Conservation


 

ATAG and AZA Programs

AZA facilities collaborate along with a variety of NGO’s, government agencies, and universities around the world to assist with amphibian conservation.  The ATAG assists in facilitation of some of these programs, along with other conservation groups.

In 2014, 85 AZA-accredited institutions spent more than $85 million on a variety of amphibian conservation programs.  This included new programs, expanding and adapting current programs, on both captive and field projects.  Although the focus for our scope is the new world, institutions are involved with projects from around the world.

 

Here are just a few of the current and ongoing amphibian programs.  For more information, click here.

 

Flatwoods Salamanders

Ambystoma bishopi

 

The Department of Conservation and Research at San Antonio Zoo has partnered with Virginia Tech, Eglin Air Force Base, and the United States Fish and Wildlife Service to develop a captive assurance colony of one of North America’s most critically endangered salamanders, the Reticulated Flatwoods Salamander (Ambystoma bishopi).  A small captive colony has been implemented at the DCRSAZ, endemic to the southeastern united states in a mere few isolated localities.  Husbandry protocols are being documented to share with officials and project partners and efforts are in place to establish captive breeding strategies to potentially supplement declining wild populations.

Ambytoma cingulatum

 

The Frosted Flatwoods Salamander (Ambystoma cingulatum) is also receiving similar attention by Atlanta Botanical Gardens and their collaborators, Florida Fish and Wildlife Conservation Commission, United States Fish and Wildlife Service, United States Geological Survey, and the Orianne Society.  In addition to building a captive assurance colony, they are also conducting surveys for this species and hope to begin a head-starting program in the near future.

 

Striped Newts

Mountain Yellow Legged Frogs

Chiricahua Leopard Frogs

The Chiricahua leopard frog (Lithobates chiricahuensis) is listed as threatened by the USFWS and is found in isolated areas within Arizona, New Mexico and Mexico. Primary reasons for decline are competition from introduced species, habitat loss and fragmentation and disease, particularly infection caused by the chytrid fungus, Batrachochytrium dendrobatidis. Part of the recovery efforts for this species includes the creation of refugia populations of CLFs to serve as back-ups when there are die-offs of populations in the wild. Eggs, tadpoles and frogs are collected in the wild and brought into captivity for rearing and disease testing/treatment if needed.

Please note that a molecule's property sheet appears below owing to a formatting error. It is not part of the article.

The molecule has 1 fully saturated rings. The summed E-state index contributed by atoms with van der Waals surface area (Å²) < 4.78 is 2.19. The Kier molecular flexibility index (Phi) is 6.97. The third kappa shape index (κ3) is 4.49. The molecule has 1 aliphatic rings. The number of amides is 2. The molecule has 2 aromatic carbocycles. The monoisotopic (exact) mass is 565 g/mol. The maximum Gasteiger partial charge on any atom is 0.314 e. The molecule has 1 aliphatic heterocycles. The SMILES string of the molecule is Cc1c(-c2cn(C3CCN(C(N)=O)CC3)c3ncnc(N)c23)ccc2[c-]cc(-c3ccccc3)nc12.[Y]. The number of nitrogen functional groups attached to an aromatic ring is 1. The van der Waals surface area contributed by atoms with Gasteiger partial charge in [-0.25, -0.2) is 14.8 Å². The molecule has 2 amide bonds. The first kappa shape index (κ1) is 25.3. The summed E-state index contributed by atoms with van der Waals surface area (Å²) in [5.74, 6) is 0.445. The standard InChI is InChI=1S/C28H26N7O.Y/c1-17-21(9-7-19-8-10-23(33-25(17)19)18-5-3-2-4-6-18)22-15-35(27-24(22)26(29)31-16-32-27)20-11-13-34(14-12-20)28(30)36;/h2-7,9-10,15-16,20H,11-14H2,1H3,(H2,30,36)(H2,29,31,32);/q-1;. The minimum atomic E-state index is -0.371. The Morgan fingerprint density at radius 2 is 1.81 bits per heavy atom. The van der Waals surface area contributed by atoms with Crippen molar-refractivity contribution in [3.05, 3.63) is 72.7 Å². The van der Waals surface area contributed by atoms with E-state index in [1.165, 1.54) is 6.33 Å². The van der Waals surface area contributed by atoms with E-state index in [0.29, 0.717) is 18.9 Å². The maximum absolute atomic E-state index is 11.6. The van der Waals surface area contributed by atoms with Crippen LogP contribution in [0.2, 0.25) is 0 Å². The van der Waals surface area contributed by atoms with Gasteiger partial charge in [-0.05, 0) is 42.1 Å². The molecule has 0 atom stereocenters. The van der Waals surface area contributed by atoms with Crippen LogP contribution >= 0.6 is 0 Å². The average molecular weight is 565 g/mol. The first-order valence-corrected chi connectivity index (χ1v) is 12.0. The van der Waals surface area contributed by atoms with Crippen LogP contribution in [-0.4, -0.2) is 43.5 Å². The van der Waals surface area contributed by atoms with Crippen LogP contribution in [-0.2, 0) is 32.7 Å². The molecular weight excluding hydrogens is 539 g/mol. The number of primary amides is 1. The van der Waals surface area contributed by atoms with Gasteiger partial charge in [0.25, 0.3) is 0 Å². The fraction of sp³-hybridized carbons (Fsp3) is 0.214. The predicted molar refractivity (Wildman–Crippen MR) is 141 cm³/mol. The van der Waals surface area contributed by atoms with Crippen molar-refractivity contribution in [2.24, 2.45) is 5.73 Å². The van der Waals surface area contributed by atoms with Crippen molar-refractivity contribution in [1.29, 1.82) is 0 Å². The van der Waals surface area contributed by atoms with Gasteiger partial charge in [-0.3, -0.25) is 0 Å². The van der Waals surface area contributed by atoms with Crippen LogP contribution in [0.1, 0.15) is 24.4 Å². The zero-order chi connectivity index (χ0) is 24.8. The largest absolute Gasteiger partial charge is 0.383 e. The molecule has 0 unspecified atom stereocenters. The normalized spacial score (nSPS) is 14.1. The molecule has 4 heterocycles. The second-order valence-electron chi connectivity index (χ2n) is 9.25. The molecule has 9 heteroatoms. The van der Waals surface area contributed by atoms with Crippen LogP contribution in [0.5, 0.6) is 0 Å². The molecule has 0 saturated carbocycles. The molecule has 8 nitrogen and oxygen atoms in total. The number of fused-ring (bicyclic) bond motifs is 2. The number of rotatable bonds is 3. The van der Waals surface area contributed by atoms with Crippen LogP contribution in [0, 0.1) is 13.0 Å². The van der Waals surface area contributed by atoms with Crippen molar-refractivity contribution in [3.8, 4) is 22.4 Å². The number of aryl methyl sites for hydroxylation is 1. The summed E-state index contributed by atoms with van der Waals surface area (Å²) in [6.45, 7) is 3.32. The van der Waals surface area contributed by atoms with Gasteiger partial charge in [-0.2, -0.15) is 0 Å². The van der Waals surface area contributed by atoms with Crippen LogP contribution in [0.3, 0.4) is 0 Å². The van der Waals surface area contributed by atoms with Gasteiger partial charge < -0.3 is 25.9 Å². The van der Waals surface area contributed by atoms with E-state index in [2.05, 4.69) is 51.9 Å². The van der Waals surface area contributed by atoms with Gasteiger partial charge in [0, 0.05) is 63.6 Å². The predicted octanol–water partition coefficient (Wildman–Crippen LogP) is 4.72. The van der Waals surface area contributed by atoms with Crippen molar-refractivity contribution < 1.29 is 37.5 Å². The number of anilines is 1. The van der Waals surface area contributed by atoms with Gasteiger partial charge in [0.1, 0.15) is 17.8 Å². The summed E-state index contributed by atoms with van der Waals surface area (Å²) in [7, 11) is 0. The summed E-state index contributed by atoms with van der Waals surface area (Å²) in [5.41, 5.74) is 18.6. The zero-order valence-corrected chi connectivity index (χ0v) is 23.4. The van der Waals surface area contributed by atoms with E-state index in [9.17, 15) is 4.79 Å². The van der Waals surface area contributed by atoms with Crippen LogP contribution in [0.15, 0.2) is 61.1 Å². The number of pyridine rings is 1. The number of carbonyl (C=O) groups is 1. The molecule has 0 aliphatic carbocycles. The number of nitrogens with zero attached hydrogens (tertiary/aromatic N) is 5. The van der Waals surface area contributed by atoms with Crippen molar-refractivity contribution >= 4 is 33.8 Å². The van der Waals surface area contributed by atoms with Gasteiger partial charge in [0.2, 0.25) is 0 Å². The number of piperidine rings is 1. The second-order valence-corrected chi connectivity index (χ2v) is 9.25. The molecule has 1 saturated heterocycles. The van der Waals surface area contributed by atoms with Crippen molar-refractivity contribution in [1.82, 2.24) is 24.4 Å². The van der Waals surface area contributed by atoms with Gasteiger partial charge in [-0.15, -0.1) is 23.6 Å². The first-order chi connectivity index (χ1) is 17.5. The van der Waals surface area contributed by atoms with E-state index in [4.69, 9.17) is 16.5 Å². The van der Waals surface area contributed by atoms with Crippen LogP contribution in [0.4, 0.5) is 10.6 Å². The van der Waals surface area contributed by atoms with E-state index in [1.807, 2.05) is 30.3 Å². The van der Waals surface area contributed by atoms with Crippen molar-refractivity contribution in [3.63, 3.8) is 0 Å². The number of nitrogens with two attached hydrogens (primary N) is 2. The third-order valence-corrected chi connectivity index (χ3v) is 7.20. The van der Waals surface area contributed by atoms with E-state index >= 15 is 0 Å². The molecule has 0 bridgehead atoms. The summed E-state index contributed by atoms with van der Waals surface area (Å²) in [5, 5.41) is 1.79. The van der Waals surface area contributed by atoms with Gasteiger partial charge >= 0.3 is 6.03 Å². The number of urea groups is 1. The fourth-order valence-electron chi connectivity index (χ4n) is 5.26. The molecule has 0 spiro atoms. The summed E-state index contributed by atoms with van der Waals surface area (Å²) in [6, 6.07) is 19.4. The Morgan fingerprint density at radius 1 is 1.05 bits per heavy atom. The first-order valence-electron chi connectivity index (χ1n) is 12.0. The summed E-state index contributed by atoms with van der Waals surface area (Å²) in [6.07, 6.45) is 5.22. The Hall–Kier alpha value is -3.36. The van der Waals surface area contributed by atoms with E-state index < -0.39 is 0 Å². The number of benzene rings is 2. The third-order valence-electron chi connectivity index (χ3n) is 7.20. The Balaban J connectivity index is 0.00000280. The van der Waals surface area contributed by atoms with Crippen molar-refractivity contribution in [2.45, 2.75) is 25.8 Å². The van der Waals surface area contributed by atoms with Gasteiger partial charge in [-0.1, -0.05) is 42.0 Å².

The Fort Worth Zoo is working with federal, state and private partners by breeding CLFs from several populations collected in New Mexico and the Phoenix Zoo works with CLFs primarily in Arizona. Both institutions are augmenting dwindling populations in the wild through reintroduction efforts.

 

 

Lake Titicaca Frog

Tom Weaver with Telmatobius

(Telmatobius culeus) The Lake Titicaca frog is the world’s largest aquatic frog. This species is an endemic to its Telmatobius culeus namesake Lake Titicaca. Against the backdrop of snow‑cappedmountains, Lake Titicaca straddles 2,000 square miles of Peruvian and Bolivian landscape at 12,500 feet above sea level. Life at this altitude is adapted for extremes: high levels of ultraviolet radiation, freezing temperatures and oxygen‑depleted air. However, there is concern for their future, because of the demand for human consumption.

 

Denver Zoo, along with international and local partners, is involved in ongoing research and outreach focused on the Lake Titicaca Frog (Telmatobius culeus). A Telmatobius Captive Breeding Program and Laboratory was established at the Universidad Peruana Cayetano Heredia in Lima, Peru along with a breeding population at the Telmatobius culeus Huachipa Zoo in Lima. These laboratories will help biologists learn more about the frogs’ husbandry requirements and potentially build an assurance population for this critically endangered frog.  Because of the early successes of the program, it recently expanded its efforts to help save the critically endangered Junin Frog (Telmatobius macrostomus).

 

 

 

Ecuadorian Amphibian Project

Hyloscirtus princecharlesi

 

Since 2006, the St. Louis Zoo Wildcare Institute has been assisting Dr Luis Coloma, Director of Centro Jambatu, with his amphibian conservation program.  This is important work, as Ecuador ranks third in the world in amphibian diversity.  Almost nine percent of all amphibian species in the entire world are found there and almost half of those are endemic species. Epipedobates anthonyi

 

 

The goal of this collaboration is to save several species of endemic amphibians at the recently created facility, Centro Jambatu.  Currently, there are 24 species of rare amphibians at the facility, more than half are critically endangered.  The facility has been extremely successful, as 11 species have successfully reproduced.

 

 

How you can help

 

ATAG & AZA Amphibian Conservation Resource Manual – Click Here (Right Click to Save)